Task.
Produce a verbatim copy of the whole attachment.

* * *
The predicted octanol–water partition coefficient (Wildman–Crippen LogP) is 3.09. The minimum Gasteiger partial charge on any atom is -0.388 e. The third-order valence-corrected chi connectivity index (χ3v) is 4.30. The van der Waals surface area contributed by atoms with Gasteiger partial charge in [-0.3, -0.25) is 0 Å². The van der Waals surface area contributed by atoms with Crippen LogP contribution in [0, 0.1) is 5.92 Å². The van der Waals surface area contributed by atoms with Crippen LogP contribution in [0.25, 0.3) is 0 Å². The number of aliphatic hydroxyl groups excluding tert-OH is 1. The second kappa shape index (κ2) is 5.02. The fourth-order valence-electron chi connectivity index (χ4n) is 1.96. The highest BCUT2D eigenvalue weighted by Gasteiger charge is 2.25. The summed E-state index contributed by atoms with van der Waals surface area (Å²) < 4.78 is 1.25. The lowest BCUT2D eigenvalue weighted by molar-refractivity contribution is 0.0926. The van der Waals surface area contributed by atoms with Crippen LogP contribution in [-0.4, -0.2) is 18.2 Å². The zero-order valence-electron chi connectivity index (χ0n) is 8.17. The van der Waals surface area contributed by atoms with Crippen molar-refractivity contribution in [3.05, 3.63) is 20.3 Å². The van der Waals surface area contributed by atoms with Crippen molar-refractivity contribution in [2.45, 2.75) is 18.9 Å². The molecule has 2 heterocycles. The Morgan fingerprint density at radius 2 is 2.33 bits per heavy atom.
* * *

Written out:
The predicted octanol–water partition coefficient (Wildman–Crippen LogP) is 3.09. The minimum Gasteiger partial charge on any atom is -0.388 e. The third-order valence-corrected chi connectivity index (χ3v) is 4.30. The van der Waals surface area contributed by atoms with Gasteiger partial charge in [-0.3, -0.25) is 0 Å². The van der Waals surface area contributed by atoms with Crippen LogP contribution in [0, 0.1) is 5.92 Å². The van der Waals surface area contributed by atoms with Crippen LogP contribution in [0.25, 0.3) is 0 Å². The number of aliphatic hydroxyl groups excluding tert-OH is 1. The second kappa shape index (κ2) is 5.02. The fourth-order valence-electron chi connectivity index (χ4n) is 1.96. The highest BCUT2D eigenvalue weighted by Gasteiger charge is 2.25. The summed E-state index contributed by atoms with van der Waals surface area (Å²) < 4.78 is 1.25. The lowest BCUT2D eigenvalue weighted by molar-refractivity contribution is 0.0926. The van der Waals surface area contributed by atoms with Crippen LogP contribution in [-0.4, -0.2) is 18.2 Å². The zero-order valence-electron chi connectivity index (χ0n) is 8.17. The van der Waals surface area contributed by atoms with Crippen molar-refractivity contribution in [3.05, 3.63) is 20.3 Å². The van der Waals surface area contributed by atoms with Crippen molar-refractivity contribution in [2.45, 2.75) is 18.9 Å². The molecule has 2 heterocycles. The Morgan fingerprint density at radius 2 is 2.33 bits per heavy atom.